CW: Sexual assault, rape
To conclude the November ‘Reclaim’ campaign, Emilia Andrews reminds us that the night is ours.
Going out forms a large part of the conventional university experience, and with good reason. It’s fun to get ready with your friends, to share excited expectations during pre-drinks of what will become of the night – and who doesn’t love a boogie to Mr. Brightside?
While all of this is fun, going out at night as a woman is loaded with potential dangers, leaving many women feeling vulnerable and unsafe. This is not least because of the predatory nature of club culture. Much of the clubbing experience is not centered around an appreciation of dancing and music; a lot of it is to do with ‘pulling’, and many women feeling the pressure of having to prove their self-worth by getting with somebody. While women are usually able to choose who they ‘get off’ with, it is incredibly common for a woman to experience behaviour which makes her feel uncomfortable; nearly every woman who has been clubbing will have experienced a man grinding behind her without her consent. In a clubbing environment, where hundreds of people are packed in together, it is easy to get away with such behaviour, despite how outrageous and invasive it would appear in the cold light of day.
All too often, cases of sexual assault are justified by claims that through dressing a certain way, women are calling out for sexual attention. Women are socialised into believing that the way they display their bodies is an integral part of what makes up their worth. Too many clothes? Prude. Too few clothes? Slut. She’s asking for it. The problem is not what a woman is wearing, but the connotations, prejudices, and expectations upheld by those who see what she is wearing. A woman’s outfit should never, ever be taken as consent. Still, victim blaming occurs, with claims that women can prevent or reduce the risk of sexual assault by not dressing ‘suggestively’ or by not being drunk.
Unfortunately, this practice of pursuing a woman without her consent does not end in the club. If a woman chooses to go home with a man, this does not act as a substitute for receiving her clear consent. One of the problems with the way in which consent is taught is that it is often over-simplified into a case of yes or no. While the lesson that ‘anything less than a yes is a no’ is entirely true and important to remember, simplifying consent to this little mantra disregards all of the different factors which may come into play, alcohol consumption being one of these factors. At times when somebody is too drunk or unconscious to give consent, even without an explicit ‘no’, consent cannot be assumed just because they have gone home with somebody.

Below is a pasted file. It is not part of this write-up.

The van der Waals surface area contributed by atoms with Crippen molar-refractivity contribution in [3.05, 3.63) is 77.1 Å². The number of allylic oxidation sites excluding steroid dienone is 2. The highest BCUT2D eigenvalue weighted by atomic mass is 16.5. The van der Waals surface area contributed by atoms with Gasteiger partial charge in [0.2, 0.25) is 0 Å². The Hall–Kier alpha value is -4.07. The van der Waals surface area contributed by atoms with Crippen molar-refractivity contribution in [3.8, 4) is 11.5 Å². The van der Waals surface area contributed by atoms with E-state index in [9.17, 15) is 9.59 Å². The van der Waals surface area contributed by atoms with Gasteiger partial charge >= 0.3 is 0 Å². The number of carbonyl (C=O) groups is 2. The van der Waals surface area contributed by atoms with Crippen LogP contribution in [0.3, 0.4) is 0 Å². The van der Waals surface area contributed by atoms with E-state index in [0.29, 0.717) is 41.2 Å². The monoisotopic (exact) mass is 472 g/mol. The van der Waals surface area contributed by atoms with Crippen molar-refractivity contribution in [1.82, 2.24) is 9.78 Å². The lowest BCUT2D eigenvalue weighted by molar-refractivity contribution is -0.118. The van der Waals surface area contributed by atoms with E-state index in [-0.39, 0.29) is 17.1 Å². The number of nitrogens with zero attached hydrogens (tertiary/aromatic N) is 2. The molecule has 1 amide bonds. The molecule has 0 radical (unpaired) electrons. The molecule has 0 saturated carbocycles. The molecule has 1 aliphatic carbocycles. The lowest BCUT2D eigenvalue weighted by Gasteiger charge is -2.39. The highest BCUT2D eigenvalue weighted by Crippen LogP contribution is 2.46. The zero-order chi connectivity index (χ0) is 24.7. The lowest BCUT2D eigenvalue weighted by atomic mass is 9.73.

If a woman does overtly express that she wants somebody to stop, it doesn’t matter at which point this resistance is expressed: sex and sexual acts performed without ongoing consent is a crime. By removing a woman’s right to assert her ownership over her body, that person becomes part of the reason why so many women feel unsafe at night
Numerous cases of reported drink-spiking and rape happening at universities across the country, Bristol included, prove that women are not yet safe to go out into the night and enjoy themselves. The need for Hannah Price’s Snapchat campaign #RevoltAgainstSexualAssault, which addressed the issue of sexual assault at the University of Bristol, and events such as the Reclaim the Night march, prove that this is a major issue at our university. This is not normal or to be tolerated. Women should be free to go out and have fun without fear, and to feel that they can trust whoever they go home with to respect their wishes and not take advantage.
The night is ours. Let’s reclaim it.
Placard pictured by Suni Urquhart.
This article was written in response to the ‘Reclaim the Night’ theme, as part of the Reclaim campaign organised by the Bristol SU Women’s Network. To find out more about the events that took place as part of Reclaim, click here.